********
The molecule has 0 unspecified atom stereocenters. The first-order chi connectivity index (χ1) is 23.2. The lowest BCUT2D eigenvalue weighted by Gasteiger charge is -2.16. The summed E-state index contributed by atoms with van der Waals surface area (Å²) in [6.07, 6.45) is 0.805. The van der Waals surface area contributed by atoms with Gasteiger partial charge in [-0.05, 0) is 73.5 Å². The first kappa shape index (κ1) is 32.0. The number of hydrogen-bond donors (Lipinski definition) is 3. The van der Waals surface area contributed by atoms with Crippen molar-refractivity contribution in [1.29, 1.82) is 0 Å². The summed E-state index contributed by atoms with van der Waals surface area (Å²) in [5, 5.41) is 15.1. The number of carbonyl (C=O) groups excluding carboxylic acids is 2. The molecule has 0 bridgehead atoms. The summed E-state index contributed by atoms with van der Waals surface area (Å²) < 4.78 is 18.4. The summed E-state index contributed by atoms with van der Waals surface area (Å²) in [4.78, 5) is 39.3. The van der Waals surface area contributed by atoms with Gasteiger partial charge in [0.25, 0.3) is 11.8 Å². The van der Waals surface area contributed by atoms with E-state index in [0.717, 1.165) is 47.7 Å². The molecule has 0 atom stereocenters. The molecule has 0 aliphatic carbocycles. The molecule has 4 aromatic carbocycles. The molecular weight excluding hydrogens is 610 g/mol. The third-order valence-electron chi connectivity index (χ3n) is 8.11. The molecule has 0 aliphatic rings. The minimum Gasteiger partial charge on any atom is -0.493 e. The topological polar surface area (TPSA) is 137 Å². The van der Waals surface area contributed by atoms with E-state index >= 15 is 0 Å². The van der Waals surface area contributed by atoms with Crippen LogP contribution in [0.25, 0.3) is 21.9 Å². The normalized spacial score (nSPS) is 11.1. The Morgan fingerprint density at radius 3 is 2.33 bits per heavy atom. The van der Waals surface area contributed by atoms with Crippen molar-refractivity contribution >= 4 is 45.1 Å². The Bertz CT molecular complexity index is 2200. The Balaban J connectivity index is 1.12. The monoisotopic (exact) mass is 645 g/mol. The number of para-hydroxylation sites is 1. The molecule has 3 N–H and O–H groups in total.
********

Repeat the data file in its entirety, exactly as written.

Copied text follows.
The molecule has 0 unspecified atom stereocenters. The first-order chi connectivity index (χ1) is 23.2. The lowest BCUT2D eigenvalue weighted by Gasteiger charge is -2.16. The summed E-state index contributed by atoms with van der Waals surface area (Å²) in [6.07, 6.45) is 0.805. The van der Waals surface area contributed by atoms with Gasteiger partial charge in [-0.05, 0) is 73.5 Å². The first kappa shape index (κ1) is 32.0. The number of hydrogen-bond donors (Lipinski definition) is 3. The van der Waals surface area contributed by atoms with Crippen molar-refractivity contribution in [1.29, 1.82) is 0 Å². The summed E-state index contributed by atoms with van der Waals surface area (Å²) in [5, 5.41) is 15.1. The number of carbonyl (C=O) groups excluding carboxylic acids is 2. The molecule has 0 bridgehead atoms. The summed E-state index contributed by atoms with van der Waals surface area (Å²) < 4.78 is 18.4. The summed E-state index contributed by atoms with van der Waals surface area (Å²) in [4.78, 5) is 39.3. The van der Waals surface area contributed by atoms with Gasteiger partial charge in [0.25, 0.3) is 11.8 Å². The van der Waals surface area contributed by atoms with E-state index in [0.717, 1.165) is 47.7 Å². The molecule has 0 atom stereocenters. The molecule has 0 aliphatic carbocycles. The molecule has 4 aromatic carbocycles. The molecular weight excluding hydrogens is 610 g/mol. The third-order valence-electron chi connectivity index (χ3n) is 8.11. The molecule has 0 aliphatic rings. The minimum Gasteiger partial charge on any atom is -0.493 e. The topological polar surface area (TPSA) is 137 Å². The van der Waals surface area contributed by atoms with E-state index >= 15 is 0 Å². The van der Waals surface area contributed by atoms with Crippen LogP contribution in [0.25, 0.3) is 21.9 Å². The normalized spacial score (nSPS) is 11.1. The Morgan fingerprint density at radius 3 is 2.33 bits per heavy atom. The van der Waals surface area contributed by atoms with Crippen molar-refractivity contribution >= 4 is 45.1 Å². The Bertz CT molecular complexity index is 2200. The Balaban J connectivity index is 1.12. The monoisotopic (exact) mass is 645 g/mol. The number of para-hydroxylation sites is 1. The molecule has 3 N–H and O–H groups in total.